View the article online at http://citywire.co.uk/money/article/a486424
Is it time to buy Spanish homes again?
Linton Chiswick reports on a rare bit of good news for Spanish property investors - and considers whether it'll last.
Linton Chiswick reports on a rare bit of good news for Spanish property owners - and considers whether it'll last.
Spain’s Minister for Public Works, José Blanco, will – according to Spanish newspapers – make London the first stop in an international 'property roadshow' to promote Spanish coastal property to overseas investors and attempt to spread the message: it’s safe, possibly even sensible, to invest in Spanish property.
No doubt, he will draw on recent Bank of Spain data showing foreign investment in Spanish property rising for the first time since the dog days of the property bubble, up 2.9% in 2010. It’s a modest rise, but it’s a Euro rise at a time when property values are decreasing, and it’s a rise that really took off in Q4, suggesting that a trend that might continue in 2011.
The sceptics – on the other hand – can point out that the 2.9% rise follows a 31.5% fall-off in the previous year, that the Bank of Spain expects prices to continue falling, and that a recent industry poll by CB Richard Ellis showed 75% of respondents fully expecting a negative outlook for Spain’s property market this year.
There’s no denying the scale of the recent rout. The official bank line is that property prices have fallen 17% since 2007, but that’s a valuation rather than completion index. Different independent analysts estimate falls of anywhere between 20% and 50% depending on the location, with the heaviest blows struck to regions where overdevelopment was most persistent. There are more than half a million new homes lying empty, another quarter of a million half-finished. In total, there are somewhere between one and two million Spanish homes lying empty. To add a little perspective, there were fewer than half a million completions in the whole of 2010.
But Blanco isn’t a lone voice. On the basis that a good investor doesn’t wait for proof that a market has bottomed out before buying into it, but just tries to time a purchase as close to the bottom as possible, there have been plenty of recent reports claiming Spanish property’s officially, now, good value and on the point of becoming a firm 'buy'. Millions of pounds have been shaved from the top end of the market. The poor exchange rate has developers bending over backwards to accommodate their traditional UK clients.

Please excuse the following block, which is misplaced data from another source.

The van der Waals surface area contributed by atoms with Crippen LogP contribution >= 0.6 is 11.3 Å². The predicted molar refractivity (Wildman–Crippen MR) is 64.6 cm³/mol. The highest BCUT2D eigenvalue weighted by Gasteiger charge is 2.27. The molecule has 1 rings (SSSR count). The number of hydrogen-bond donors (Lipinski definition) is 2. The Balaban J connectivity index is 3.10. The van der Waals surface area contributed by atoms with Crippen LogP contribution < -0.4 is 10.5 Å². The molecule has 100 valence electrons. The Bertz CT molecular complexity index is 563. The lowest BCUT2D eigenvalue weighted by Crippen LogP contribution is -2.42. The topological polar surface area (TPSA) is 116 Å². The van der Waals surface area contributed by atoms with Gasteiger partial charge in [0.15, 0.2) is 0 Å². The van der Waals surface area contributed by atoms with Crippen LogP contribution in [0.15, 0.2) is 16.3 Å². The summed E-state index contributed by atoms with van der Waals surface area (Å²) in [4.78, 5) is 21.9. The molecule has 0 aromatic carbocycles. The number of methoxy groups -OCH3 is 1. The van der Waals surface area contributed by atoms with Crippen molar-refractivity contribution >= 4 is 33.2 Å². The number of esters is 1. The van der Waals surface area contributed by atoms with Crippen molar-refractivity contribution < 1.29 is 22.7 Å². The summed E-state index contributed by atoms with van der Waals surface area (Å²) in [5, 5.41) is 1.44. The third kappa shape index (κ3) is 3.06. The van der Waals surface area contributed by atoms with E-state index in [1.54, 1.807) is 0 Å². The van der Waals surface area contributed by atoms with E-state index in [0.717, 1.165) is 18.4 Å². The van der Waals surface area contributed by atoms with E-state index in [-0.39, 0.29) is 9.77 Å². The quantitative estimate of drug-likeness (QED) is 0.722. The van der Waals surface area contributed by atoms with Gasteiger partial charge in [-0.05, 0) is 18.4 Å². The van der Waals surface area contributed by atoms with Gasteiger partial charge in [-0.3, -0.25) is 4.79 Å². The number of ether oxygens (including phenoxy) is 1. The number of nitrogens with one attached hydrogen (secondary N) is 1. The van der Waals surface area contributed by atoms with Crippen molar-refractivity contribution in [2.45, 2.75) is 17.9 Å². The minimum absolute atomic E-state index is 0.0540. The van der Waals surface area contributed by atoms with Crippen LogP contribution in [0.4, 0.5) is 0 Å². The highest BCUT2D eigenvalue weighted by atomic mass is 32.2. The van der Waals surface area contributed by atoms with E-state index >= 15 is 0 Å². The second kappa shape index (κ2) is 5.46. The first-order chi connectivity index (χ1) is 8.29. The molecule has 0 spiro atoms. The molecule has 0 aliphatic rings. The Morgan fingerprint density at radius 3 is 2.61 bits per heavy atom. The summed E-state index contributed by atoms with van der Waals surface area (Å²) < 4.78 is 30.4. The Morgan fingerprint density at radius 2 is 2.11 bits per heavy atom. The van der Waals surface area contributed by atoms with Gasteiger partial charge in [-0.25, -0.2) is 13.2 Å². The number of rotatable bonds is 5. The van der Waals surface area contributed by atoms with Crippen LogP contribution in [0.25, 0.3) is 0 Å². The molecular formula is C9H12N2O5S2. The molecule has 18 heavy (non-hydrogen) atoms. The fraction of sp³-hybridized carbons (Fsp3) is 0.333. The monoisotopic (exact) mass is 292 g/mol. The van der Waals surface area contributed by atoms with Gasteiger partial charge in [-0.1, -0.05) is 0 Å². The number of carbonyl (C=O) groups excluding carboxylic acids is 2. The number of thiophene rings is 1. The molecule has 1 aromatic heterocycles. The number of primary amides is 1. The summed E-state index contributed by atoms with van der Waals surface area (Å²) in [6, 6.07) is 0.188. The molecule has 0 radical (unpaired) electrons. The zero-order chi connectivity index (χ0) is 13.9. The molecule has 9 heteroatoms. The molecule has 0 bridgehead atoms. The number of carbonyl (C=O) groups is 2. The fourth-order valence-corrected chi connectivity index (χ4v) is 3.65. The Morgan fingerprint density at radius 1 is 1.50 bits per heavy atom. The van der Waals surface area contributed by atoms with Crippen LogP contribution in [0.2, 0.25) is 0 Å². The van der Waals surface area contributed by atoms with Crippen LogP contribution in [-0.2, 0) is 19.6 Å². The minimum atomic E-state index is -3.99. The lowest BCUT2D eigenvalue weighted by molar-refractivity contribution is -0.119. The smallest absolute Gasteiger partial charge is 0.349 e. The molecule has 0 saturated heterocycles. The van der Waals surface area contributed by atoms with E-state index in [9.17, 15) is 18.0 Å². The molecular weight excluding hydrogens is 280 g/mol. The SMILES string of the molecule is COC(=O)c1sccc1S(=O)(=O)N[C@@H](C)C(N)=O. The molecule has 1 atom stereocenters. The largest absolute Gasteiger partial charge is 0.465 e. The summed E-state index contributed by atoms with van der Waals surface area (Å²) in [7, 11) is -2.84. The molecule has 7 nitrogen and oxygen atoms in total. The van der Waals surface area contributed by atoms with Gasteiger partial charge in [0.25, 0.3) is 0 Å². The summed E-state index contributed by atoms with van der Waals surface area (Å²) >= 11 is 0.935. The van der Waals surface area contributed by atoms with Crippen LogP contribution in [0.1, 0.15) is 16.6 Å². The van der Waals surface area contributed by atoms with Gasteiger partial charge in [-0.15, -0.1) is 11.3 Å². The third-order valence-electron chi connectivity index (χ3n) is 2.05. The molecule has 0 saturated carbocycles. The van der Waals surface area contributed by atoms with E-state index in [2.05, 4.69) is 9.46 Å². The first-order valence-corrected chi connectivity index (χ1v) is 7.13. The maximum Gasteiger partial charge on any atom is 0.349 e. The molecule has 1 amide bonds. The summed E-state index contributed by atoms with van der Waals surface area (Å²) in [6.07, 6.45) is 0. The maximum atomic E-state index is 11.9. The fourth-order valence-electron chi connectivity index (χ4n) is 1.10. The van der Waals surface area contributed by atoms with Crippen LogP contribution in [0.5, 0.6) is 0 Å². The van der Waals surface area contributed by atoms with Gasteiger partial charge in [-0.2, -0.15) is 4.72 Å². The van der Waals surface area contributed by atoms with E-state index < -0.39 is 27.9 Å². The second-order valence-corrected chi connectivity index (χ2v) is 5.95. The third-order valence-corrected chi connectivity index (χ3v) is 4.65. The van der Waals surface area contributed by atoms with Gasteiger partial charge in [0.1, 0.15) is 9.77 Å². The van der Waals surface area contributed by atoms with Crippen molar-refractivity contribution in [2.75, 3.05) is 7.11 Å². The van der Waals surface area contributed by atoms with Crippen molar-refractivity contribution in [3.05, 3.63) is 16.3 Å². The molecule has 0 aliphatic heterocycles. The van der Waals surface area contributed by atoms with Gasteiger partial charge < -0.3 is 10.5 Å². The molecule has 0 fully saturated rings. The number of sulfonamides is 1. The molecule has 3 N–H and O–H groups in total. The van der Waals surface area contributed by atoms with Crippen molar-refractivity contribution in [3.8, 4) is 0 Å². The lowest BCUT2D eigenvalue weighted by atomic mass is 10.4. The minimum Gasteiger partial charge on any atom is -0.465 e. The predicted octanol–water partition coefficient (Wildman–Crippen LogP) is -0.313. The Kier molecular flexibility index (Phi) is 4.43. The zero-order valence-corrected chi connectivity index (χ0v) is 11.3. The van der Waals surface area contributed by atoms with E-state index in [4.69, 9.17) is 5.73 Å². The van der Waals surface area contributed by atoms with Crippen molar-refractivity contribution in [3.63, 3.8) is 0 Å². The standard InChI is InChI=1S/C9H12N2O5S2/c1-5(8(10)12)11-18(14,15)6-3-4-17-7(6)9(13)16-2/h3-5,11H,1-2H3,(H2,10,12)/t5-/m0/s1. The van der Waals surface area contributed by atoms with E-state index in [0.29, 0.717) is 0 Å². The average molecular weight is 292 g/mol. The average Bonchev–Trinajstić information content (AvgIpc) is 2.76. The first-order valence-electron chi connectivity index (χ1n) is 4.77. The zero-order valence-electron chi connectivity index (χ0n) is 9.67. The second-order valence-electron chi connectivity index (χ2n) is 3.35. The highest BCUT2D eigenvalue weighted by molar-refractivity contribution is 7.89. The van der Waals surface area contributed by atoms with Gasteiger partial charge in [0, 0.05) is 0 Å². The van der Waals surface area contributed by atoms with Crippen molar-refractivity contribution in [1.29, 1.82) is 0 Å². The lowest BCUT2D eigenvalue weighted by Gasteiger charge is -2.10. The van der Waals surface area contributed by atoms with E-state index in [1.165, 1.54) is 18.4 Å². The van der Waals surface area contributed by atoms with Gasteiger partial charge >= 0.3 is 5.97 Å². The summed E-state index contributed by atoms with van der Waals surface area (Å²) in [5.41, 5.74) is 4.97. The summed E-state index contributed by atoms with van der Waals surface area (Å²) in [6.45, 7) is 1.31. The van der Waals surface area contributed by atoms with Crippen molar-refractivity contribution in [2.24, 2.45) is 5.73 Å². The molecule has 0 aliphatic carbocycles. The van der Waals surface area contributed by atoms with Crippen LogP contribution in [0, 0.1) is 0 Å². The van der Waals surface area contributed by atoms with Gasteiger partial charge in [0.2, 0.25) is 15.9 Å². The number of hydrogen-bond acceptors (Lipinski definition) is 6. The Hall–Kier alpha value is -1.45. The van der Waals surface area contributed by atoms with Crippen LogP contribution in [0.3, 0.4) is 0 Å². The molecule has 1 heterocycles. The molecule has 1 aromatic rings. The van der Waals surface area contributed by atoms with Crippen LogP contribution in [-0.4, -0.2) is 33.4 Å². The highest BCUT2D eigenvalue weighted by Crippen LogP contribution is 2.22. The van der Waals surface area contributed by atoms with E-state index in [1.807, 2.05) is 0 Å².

Enthusiasts also argue that the market can only fall so far. A generation of Spanish homeowners might be in negative equity, but the Spanish system (unlike the American one, and more like our own) doesn’t reward people for handing the keys back to the bank. Defaulting Spanish borrowers remain liable for the whole mortgage, so they’re much better off fighting to keep their homes.
And as for the Bank of Spain’s own forecast that residential property prices will continue falling, it’s based on their own flawed index, taken and compared to retrospective data from previous house price slumps. If recent falls have been more like 30% or more, the market’s likely to be much closer to its lowest point than they’ve forecast.
It’s also in the government’s interest to protect the house prices wherever possible.
The Spanish economy’s relationship with residential property is complicated and interdependent. While the savings banks (or cajas) that account for the half the country’s banking sector are saddled with under-performing properties, their ability to service the economy with credit suffers.
When José Blanco embarks on his tour, he’s said to be likely to promise measures to safeguard foreign investors' legal concerns, following (continuing) issues about illegal homes, resulting in properties being demolished after developers failed to follow property planning procedure.
So is it time to start buying Spanish property? With so many empty properties, and with Euro-mortgages in short supply, there’s little danger of a new boom grabbing property prices and hurtling them skyward in the short term. Even if prices are near to their trough, it’s likely to remain a buyers’ market in Spain for some time.
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by Gavin Lumsden on Mar 17, 2014 at 12:50